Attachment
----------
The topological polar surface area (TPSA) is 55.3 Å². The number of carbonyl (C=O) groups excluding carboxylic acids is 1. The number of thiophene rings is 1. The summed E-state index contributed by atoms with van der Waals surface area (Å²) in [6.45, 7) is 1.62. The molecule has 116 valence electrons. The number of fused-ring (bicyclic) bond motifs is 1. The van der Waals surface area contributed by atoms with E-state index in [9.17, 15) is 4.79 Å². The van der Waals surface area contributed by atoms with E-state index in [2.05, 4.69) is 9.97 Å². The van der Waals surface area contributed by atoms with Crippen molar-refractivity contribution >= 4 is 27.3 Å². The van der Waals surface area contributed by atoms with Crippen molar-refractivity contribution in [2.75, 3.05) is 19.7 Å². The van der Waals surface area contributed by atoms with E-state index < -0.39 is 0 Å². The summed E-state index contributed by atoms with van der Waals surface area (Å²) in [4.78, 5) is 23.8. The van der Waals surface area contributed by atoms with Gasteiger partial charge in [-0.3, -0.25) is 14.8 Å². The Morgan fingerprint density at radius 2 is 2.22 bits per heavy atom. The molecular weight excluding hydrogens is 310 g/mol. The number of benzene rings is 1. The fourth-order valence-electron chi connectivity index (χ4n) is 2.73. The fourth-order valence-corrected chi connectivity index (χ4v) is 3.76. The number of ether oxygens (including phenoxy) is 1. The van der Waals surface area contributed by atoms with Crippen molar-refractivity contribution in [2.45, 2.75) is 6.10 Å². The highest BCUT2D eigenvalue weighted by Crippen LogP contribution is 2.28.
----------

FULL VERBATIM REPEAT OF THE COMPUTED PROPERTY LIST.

The topological polar surface area (TPSA) is 55.3 Å². The number of carbonyl (C=O) groups excluding carboxylic acids is 1. The number of thiophene rings is 1. The summed E-state index contributed by atoms with van der Waals surface area (Å²) in [6.45, 7) is 1.62. The molecule has 116 valence electrons. The number of fused-ring (bicyclic) bond motifs is 1. The van der Waals surface area contributed by atoms with E-state index in [9.17, 15) is 4.79 Å². The van der Waals surface area contributed by atoms with E-state index in [2.05, 4.69) is 9.97 Å². The van der Waals surface area contributed by atoms with Crippen molar-refractivity contribution >= 4 is 27.3 Å². The van der Waals surface area contributed by atoms with Crippen molar-refractivity contribution in [2.75, 3.05) is 19.7 Å². The van der Waals surface area contributed by atoms with E-state index < -0.39 is 0 Å². The summed E-state index contributed by atoms with van der Waals surface area (Å²) in [4.78, 5) is 23.8. The van der Waals surface area contributed by atoms with Gasteiger partial charge in [-0.3, -0.25) is 14.8 Å². The Morgan fingerprint density at radius 2 is 2.22 bits per heavy atom. The molecular weight excluding hydrogens is 310 g/mol. The number of benzene rings is 1. The fourth-order valence-electron chi connectivity index (χ4n) is 2.73. The fourth-order valence-corrected chi connectivity index (χ4v) is 3.76. The number of ether oxygens (including phenoxy) is 1. The van der Waals surface area contributed by atoms with Crippen molar-refractivity contribution in [2.45, 2.75) is 6.10 Å². The highest BCUT2D eigenvalue weighted by Crippen LogP contribution is 2.28.